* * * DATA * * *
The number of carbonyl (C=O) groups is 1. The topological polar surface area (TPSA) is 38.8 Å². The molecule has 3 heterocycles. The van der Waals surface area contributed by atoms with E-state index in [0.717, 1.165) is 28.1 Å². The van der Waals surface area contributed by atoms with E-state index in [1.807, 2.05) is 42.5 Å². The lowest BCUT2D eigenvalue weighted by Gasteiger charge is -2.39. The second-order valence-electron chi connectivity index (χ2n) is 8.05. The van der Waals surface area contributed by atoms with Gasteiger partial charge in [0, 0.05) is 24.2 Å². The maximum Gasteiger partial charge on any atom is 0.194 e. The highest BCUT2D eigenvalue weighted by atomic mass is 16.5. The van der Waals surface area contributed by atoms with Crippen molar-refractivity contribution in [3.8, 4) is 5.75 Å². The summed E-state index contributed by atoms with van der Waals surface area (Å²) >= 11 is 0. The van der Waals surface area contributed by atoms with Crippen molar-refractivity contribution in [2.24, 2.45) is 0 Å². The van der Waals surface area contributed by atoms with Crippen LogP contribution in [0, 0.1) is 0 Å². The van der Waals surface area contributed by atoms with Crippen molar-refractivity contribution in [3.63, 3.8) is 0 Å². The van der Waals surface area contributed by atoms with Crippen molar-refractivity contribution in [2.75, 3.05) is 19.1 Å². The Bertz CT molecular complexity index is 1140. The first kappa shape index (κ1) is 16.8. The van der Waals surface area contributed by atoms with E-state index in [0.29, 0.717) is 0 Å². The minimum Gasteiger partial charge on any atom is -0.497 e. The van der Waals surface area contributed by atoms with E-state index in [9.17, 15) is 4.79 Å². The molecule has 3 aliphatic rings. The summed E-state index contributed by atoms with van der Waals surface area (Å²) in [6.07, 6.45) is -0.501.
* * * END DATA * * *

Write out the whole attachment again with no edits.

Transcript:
The number of carbonyl (C=O) groups is 1. The topological polar surface area (TPSA) is 38.8 Å². The molecule has 3 heterocycles. The van der Waals surface area contributed by atoms with E-state index in [0.717, 1.165) is 28.1 Å². The van der Waals surface area contributed by atoms with E-state index in [1.807, 2.05) is 42.5 Å². The lowest BCUT2D eigenvalue weighted by Gasteiger charge is -2.39. The second-order valence-electron chi connectivity index (χ2n) is 8.05. The van der Waals surface area contributed by atoms with Gasteiger partial charge in [0, 0.05) is 24.2 Å². The maximum Gasteiger partial charge on any atom is 0.194 e. The highest BCUT2D eigenvalue weighted by atomic mass is 16.5. The van der Waals surface area contributed by atoms with Crippen molar-refractivity contribution in [3.8, 4) is 5.75 Å². The summed E-state index contributed by atoms with van der Waals surface area (Å²) >= 11 is 0. The van der Waals surface area contributed by atoms with Crippen molar-refractivity contribution in [2.24, 2.45) is 0 Å². The van der Waals surface area contributed by atoms with Crippen LogP contribution in [0, 0.1) is 0 Å². The van der Waals surface area contributed by atoms with Crippen molar-refractivity contribution in [3.63, 3.8) is 0 Å². The van der Waals surface area contributed by atoms with Crippen molar-refractivity contribution in [2.75, 3.05) is 19.1 Å². The Bertz CT molecular complexity index is 1140. The first kappa shape index (κ1) is 16.8. The van der Waals surface area contributed by atoms with E-state index in [0.29, 0.717) is 0 Å². The minimum Gasteiger partial charge on any atom is -0.497 e. The van der Waals surface area contributed by atoms with E-state index in [9.17, 15) is 4.79 Å². The molecule has 3 aliphatic rings. The summed E-state index contributed by atoms with van der Waals surface area (Å²) in [6.07, 6.45) is -0.501.